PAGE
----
Complexity, as far as information theory is concerned, plays an important role in extracting the amount of uncertainty in dynamics. Several entropy-based measurements have been successfully implemented to quantify the divergence of a system. Uncertainty also plays an effective role, in the field of cryptography, in generating secret keys and to design the most secure model. Recently, real applications have been implemented considering the effect of dynamical complexity, in the field of optical communications, using semiconductor lasers. This EPJ Plus Focus Point edited by Santo Banerjee is a collection of research articles based on the recent developments of communication schemes using chaos and dynamical complexity. The results have been implemented with dynamical models, circuit design, complex networks along with their applications in image, video and optical communications.
EPJ Plus Focus Point - Modelling Complex Real-World Problems with Fractal and New Trends of Fractional Differentiation
- Published on 14 August 2018
Differential operators with non-singular kernels have been suggested recently and have raised interest in many fields of science, technology and engineering. They have being recognized to have brought news tools in applied mathematics and other applied sciences, as they are able to capture and observe a more complex physical behavior of nature. One of their unique properties is crossover behavior; in particular, their ability to capture Brownian motion, stochastic processes, anomalous diffusion and power-law dependency processes. This Focus Point on Modelling Complex Real-World Problems with Fractal and New Trends of Fractional Differentiation edited by A. Atangana, Z. Hammouch, G. Mophou and K. M. Owolabi in EPJ Plus aims at capturing current developments and initiatives of these new mathematical tools in modeling real-world problems. It focuses on new numerical and analytical methods for solving the complex real-world problems arising in physics. Several new results were presented and published in this Focus Point. In particular, a revolutionary paper has led to the extension of the field of non-local operators and their applications. The particular attention devoted to these new mathematical tools leaves no doubt on the fact that the future of modeling real-worl problems relies on these operators.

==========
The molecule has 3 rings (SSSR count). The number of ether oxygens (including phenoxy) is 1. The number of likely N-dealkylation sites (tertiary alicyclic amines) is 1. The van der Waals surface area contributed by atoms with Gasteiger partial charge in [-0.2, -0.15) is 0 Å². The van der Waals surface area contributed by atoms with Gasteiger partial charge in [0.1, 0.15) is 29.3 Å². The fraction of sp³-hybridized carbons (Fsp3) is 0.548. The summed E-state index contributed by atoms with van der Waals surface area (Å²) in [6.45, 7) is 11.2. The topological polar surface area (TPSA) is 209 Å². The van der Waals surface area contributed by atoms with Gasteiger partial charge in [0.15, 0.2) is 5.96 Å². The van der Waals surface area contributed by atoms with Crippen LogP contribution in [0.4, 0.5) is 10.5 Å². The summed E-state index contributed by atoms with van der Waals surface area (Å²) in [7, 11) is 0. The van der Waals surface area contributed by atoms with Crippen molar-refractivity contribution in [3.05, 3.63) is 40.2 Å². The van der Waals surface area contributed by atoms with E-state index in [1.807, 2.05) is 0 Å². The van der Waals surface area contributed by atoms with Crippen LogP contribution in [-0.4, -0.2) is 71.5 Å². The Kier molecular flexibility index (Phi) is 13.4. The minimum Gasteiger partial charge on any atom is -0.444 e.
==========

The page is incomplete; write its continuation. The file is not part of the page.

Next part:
- Published on 24 July 2018
Dr Valerio Lucarini, professor of Statistical Mechanics at the Department of Mathematics and Statistics, Reading https://www.reading.ac.uk/maths-and-stats/, and director of the Mathematics for Planet Earth Centre https://www.reading.ac.uk/maths-and-stats/research/mathematics-of-planet-earth/Centre-for-the-Mathematics-of-Planet-Earth.aspx was one of 6 winners of the Whitehead Prize announced on 29th June 2018 by the London Mathematical Society (LMS), and was awarded with this prize for his work in statistical physics to the theory and modelling of climate dynamics, along with his pioneering leadership in mathematics applied to climate science.
- Published on 11 July 2018
A new study reveals how to best evaluate the circulation of magnetic fields around closed loops
Concerns about the effects of magnetic fields on human health require careful monitoring of our exposure to them. Mandatory exposure limits have been defined for electric and hybrid vehicle architectures, in domestic and work environments, or simply to shelter sensitive devices from unintended sources of magnetic disturbance. In a new study published in EPJ Plus, physicists Jose Manuel Ferreira and Joaquim Anacleto from the Trás-os-Montes e Alto Douro University in Portugal develop a method for deriving an approximate value of the circulation around a loop of the magnetic field generated by the flow of electric current in an arbitrarily-shaped wire of a given length.